Gov. Jack Markell (D) recently signed a popular House bill into law that does away with a historic ban on Sunday hunting and opens at least some days during deer season to sportsmen.
The measure, introduced in March, passed the House with near-unanimous approval in May and the Senate 14-7 in June. It makes Delaware the 46th state to allow some hunting on Sunday, doing away with part of the antiquated “blue laws” that date back as far as the 18th Century and limited Sunday hunts to fox chases only.
“As one of Delaware’s remaining colonial era blue laws, the ban on Sunday hunting makes absolutely no sense today,” noted outdoor writer Steven Kendus on DelawareOnline.com earlier this year. “Interestingly, other ridiculous Delaware blue laws (actually positioned as ‘offenses against religion, morality and decency’ and as ‘Sabbath breaking’ offenses) prohibited or restricted working, horse racing, and public dancing, as well as buying liquor on Sundays.”
The new law, which passed as HS1 for HB 289, is not a blanket repeal of Sunday hunting bans. It allows for deer hunting on private land with the owner’s permission or on open public land as designated by the Delaware Department of Natural Resources and Environmental Control on five specified Sundays per season.
Delaware hunters harvested a record number of deer during the 2015 to 2016 season, bringing in some 14,681 animals, topping the previous record of 14,669 set in the 2004 to 2005 season.
Four states — Maine, Massachusetts, Connecticut, and Pennsylvania — severely restrict or completely ban Sunday hunting while another half-dozen retain at least some legacy restrictions.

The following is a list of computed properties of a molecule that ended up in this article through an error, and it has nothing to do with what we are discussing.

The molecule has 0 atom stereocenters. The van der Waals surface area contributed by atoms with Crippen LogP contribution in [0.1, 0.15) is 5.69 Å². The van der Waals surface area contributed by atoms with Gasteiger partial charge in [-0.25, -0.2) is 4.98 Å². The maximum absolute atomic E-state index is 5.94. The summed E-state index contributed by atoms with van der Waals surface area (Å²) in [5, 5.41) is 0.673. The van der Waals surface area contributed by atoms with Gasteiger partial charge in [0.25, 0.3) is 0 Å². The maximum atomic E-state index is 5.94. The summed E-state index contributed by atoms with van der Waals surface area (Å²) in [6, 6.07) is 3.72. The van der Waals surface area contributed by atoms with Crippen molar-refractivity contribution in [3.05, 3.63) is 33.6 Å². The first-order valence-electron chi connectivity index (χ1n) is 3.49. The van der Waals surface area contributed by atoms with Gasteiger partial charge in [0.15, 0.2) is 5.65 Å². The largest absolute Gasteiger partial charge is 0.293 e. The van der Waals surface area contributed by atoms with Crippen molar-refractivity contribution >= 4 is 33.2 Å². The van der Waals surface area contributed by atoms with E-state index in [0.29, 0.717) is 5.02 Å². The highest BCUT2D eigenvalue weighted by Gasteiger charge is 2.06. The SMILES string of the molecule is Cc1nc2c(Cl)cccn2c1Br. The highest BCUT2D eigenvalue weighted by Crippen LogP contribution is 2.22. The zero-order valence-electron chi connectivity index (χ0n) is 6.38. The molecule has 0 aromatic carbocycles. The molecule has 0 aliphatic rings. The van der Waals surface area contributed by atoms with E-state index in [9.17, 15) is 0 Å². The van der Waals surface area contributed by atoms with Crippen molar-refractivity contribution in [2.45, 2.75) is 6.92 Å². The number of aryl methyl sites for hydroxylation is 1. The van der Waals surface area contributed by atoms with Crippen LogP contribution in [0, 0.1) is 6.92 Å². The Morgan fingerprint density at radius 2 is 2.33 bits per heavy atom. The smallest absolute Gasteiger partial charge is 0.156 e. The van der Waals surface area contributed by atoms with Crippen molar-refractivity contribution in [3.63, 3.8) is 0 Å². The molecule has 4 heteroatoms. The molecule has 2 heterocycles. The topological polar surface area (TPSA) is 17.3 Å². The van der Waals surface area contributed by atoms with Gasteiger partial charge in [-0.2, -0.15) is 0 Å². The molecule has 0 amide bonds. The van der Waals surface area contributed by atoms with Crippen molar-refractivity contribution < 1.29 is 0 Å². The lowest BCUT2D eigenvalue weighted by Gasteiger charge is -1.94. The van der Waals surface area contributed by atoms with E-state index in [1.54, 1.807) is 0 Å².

A coalition of sporting goods retailers and hunting groups argue that if all of the Sunday hunting restrictions were removed nationwide, it could translate into 27,000 new jobs being created, paying over $730 million in wages, and contributing about $2.2 billion in economic activity.
Gun rights groups maintain that the practice of arbitrarily banning the most traditional of shooting sports on the seventh day of the week is not scientifically founded.
“Restrictions on Sunday hunting effectively treat hunters as second-class citizens and tacitly endorse the view of animal extremists that there is something wrong with hunting,” reads a statement from the NRA’s Institute for Legislative Action. “Such a view ignores the fact that hunting is part of America’s heritage and hunters contribute billions of dollars to wildlife and conservation programs, through license fees and revenues generated through purchases of firearms, ammunition and archery equipment.”
Blue laws were generally designed to limit activities not related to religious worship and as such banned everything from shopping to liquor sales on Sunday. While a number of these laws have been repealed, struck down in the courts, or are simply left forgotten and unenforced, some Eastern Seaboard states still have such regulations on the books.